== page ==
For many investors, some portfolio allocation to preferred shares would be a better alternative, as they pose less risk than common stocks but pay far superior yields in the form of dividends, many issues in the 5-6% range.

Preferred stocks are issued primarily by banks and financial institutions (70% of the universe), but also by utilities, real estate investment trusts (REITs), utilities, healthcare, energy, industrials and consumer staples. The concentration of preferred stocks in the financial sector might normally be viewed as posing industry risk, but regulations that came from the financial crisis of 2008 have made these institutions safer from default risk than they’ve been in decades. And, as they do with bonds, investors can manage risk by choosing companies with high credit ratings.

Other advantages of preferred shares include more insulation from interest-rate risk than is offered by bonds; far lower risk than with common stocks and a low correlation with them; and priority over common shareholders (but below that of bondholders) in the event of default. This last feature results in somewhat lower credit ratings than those for the same company’s bonds.

Another advantage: While taxable-bonds (non-municipal bond) yields are generally taxed at the painful federal ordinary income rate, many preferred share dividends are qualified, meaning the long-term capital gains rate of 15% for most people and about 20% for the upper bracket.

Yet, as in all things investing, there are downsides pitfalls. A key downside for individual investors is that preferred stocks are considerably more complicated than bonds and common stocks. There are several different varieties, each with different rules: Some can be converted into common stock and some can’t; some have a set maturity (as with bonds) and some don’t; rates may are floating or fixed; and some pay missed dividends retroactively while others don’t.

One type of preferred shares that can easily trip up individual investors is callable shares. When issuing these shares, companies reserve the right to buy them back from the purchaser at a set price whenever they choose, in keeping with set rules. (This can happen when the market becomes advantageous for selling lower-yielding bonds.) Owners of callable preferred shares may not have time before calls to get enough income from the shares to justify the purchase price, relative to the pre-set call price, resulting in a negative yield-to-call scenario.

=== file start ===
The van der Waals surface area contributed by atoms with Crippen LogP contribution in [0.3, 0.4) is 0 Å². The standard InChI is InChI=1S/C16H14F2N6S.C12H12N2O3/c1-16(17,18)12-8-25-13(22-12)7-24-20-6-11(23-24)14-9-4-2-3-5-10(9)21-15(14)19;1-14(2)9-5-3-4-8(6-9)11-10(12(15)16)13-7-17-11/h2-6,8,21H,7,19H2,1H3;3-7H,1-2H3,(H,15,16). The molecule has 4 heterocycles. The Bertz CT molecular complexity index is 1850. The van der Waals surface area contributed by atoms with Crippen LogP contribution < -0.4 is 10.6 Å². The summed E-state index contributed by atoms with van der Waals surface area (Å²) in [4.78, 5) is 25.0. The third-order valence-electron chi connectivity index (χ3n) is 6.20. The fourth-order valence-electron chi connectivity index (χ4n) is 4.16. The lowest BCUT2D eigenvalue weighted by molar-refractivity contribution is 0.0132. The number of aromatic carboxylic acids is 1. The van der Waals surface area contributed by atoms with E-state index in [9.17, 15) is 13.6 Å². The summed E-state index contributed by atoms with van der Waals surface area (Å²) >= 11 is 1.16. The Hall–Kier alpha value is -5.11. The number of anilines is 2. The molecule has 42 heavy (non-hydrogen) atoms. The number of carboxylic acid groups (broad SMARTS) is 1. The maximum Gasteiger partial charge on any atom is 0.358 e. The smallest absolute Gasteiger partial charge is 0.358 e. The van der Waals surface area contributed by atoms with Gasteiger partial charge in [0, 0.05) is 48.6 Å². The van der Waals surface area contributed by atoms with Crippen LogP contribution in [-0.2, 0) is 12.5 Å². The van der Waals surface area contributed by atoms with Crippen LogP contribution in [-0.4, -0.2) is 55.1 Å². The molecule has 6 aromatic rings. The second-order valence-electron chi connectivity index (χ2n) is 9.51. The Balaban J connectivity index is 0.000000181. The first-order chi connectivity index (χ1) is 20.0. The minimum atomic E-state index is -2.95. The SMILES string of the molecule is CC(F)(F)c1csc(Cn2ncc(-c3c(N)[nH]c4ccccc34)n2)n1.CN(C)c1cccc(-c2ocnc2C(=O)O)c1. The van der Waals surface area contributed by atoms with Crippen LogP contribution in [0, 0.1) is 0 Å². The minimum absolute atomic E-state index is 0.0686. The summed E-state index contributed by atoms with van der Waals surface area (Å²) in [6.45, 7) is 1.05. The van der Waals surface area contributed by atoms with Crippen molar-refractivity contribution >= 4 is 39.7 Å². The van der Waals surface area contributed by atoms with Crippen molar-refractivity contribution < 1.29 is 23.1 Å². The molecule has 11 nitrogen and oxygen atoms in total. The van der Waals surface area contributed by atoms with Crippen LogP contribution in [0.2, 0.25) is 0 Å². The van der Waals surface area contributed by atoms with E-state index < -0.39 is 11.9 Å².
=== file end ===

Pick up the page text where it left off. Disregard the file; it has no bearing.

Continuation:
Information on which preferred share issues have negative yield-to-call characteristics can be difficult for individual investors to come by and passively managed funds tend to include negative yield-to-call shares. So investors are usually better off investing through actively managed funds, many of which have handily outperformed passive funds over the past decade.

Despite the clear advantages of preferred shares to bonds, few individual investors have taken advantage; there’s only about $31 billion invested in preferred-share ETFs.

Preferred shares are the redheaded stepchildren of the fixed income world that many individual investors should consider adopting—if not as a replacement for bonds, then at least as an alternative asset to diversify their portfolios. This way, they can get some measure of both asset preservation and actual income in this low-rate environment.